Big day today at the Academy! In Advanced Elements of the Short Game, we talked about performance rituals. According to the article Performance Rituals by Bill Cole, “Even if you don’t view what you do as a performance, you can use routines to help you relax, focus, and prepare mentally and physically for an upcoming event.”
Part I of our two-part Playing Ability Test was yesterday at Moon Valley Country Club. Surprisingly, several of my classmates don’t have a pre-round routine, and some of them don’t even have a pre-shot routine. It’s one thing not to take a practice swing before hitting a full shot, but I don’t know how you get a feel for shots 80 yards and in without first “feeling” the shot. I shot a 1-over 73 by sticking to my game plan. I’ll admit it was tempting to pull the clubs my fellow competitors were using off certain tees, but I knew it would get me in trouble if I did. It got them in trouble a few times! One of the ritual success strategies we discussed is coming up with a game plan before you play. If you can’t play a practice round prior to a big event, it’s not a bad idea to go to the golf course’s web site for a hole-by-hole description or view the holes using Google Earth. PGA Professional Jay Friedman reminded us to “stay in the moment” and that you never know when the next one might go in. They all count as one stroke.
Advanced Elements of the Short Game is just what you would expect – a review of what we learned last semester with a bunch of specialty shots added in. It’s about adding a few more arrows to our quivers. Here’s something I didn’t know: it’s scientifically proven that chipping with a lower-lofted club (such as an 8-iron) is better than an equal mishit with a more lofted club (such as a 60-degree) because carry and roll varies less on those mishits and because roll-out is easier to gauge than carry and spin. So chip with your 8-iron rather than your lob wedge! That’s why the Golf Academy mantra is, “Putt when you can, chip when you can’t putt, and pitch when there’s no other option.” Jay showed us YouTube clips of the bladed wedge shot and the hybrid chip, both of which I highly recommend practicing so you can reproduce them under pressure.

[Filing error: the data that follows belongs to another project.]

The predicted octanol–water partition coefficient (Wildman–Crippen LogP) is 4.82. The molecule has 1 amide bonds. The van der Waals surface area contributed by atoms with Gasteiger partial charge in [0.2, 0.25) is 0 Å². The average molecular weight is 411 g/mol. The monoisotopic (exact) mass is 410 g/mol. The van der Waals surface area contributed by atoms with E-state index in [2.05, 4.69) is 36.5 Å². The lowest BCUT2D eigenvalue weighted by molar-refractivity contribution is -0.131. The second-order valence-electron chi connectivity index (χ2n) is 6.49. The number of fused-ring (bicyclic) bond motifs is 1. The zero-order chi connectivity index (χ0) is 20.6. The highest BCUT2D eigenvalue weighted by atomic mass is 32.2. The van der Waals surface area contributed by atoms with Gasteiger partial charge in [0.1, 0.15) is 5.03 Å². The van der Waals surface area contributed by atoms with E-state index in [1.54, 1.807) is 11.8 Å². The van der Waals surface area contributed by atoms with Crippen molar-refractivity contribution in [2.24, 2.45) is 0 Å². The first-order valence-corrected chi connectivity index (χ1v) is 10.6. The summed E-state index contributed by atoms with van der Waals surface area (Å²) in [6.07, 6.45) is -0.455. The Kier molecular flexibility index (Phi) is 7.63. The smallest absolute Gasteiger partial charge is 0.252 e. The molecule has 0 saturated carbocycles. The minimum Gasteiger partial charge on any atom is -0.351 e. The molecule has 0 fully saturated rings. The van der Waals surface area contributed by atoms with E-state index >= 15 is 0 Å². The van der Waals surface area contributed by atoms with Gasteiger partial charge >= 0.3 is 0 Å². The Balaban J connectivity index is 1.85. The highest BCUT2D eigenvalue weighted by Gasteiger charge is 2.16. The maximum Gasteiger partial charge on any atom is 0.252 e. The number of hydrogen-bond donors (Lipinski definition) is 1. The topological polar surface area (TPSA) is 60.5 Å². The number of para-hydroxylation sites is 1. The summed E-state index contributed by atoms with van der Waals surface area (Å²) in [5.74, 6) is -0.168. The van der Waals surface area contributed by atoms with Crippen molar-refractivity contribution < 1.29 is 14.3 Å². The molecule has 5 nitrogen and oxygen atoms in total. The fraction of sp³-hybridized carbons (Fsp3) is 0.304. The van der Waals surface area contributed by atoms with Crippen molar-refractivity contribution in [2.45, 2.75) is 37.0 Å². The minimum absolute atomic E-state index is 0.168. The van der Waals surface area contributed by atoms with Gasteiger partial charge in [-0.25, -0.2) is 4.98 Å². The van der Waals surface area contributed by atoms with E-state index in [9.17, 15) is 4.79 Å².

Here are a few tips for executing the bladed wedge shot:
* Grip down on the club close to the steel
* Play the ball slightly forward
* Use your putting grip and putting stroke
* Hit the middle of the ball with the leading edge of the club
Understanding Golf Operations
The conversation has shifted to leadership and strategic management. Strategic management is an organized structure for orchestrating the development of activities. There are three models: goal-based, issue-based, and organic-based. PGA Professional Fred Barr put up a slide on The Challenge of Leadership. You may have seen this:
* Be strong, but not rude
* Be kind, but not weak
* Be bold, but not a bully
* Be thoughtful, but not lazy
* Be humble, but not timid
* Be proud, but not arrogant
* Have humor, but without folly
Once again, Fred stressed that you can’t manage a golf course on your own. You have to take care of your team!
Golf Club Assembly and Repair
Then I thought my head was going to explode. Who knew there were so many variables when building up the size of a grip?
There are three parts to the grip: the mouth, the core, and the grip cap at the end. Grips come in different-sized cores (the wall thickness of the grip) and go on butt-sized shafts of varying sizes. The size of the core and the size of the shaft affect the size or build-up of the grip. For example, to increase the size of a standard men’s golf grip, you can buy an oversize grip or put a smaller grip core onto a larger butt shaft. There’s a joke here somewhere, but I’m too tired to make it because my head’s still spinning!
Here’s something I can remember: the average weight of a men’s standard grip is 50 grams. I can’t wait to get more into club building and repair over the coming weeks.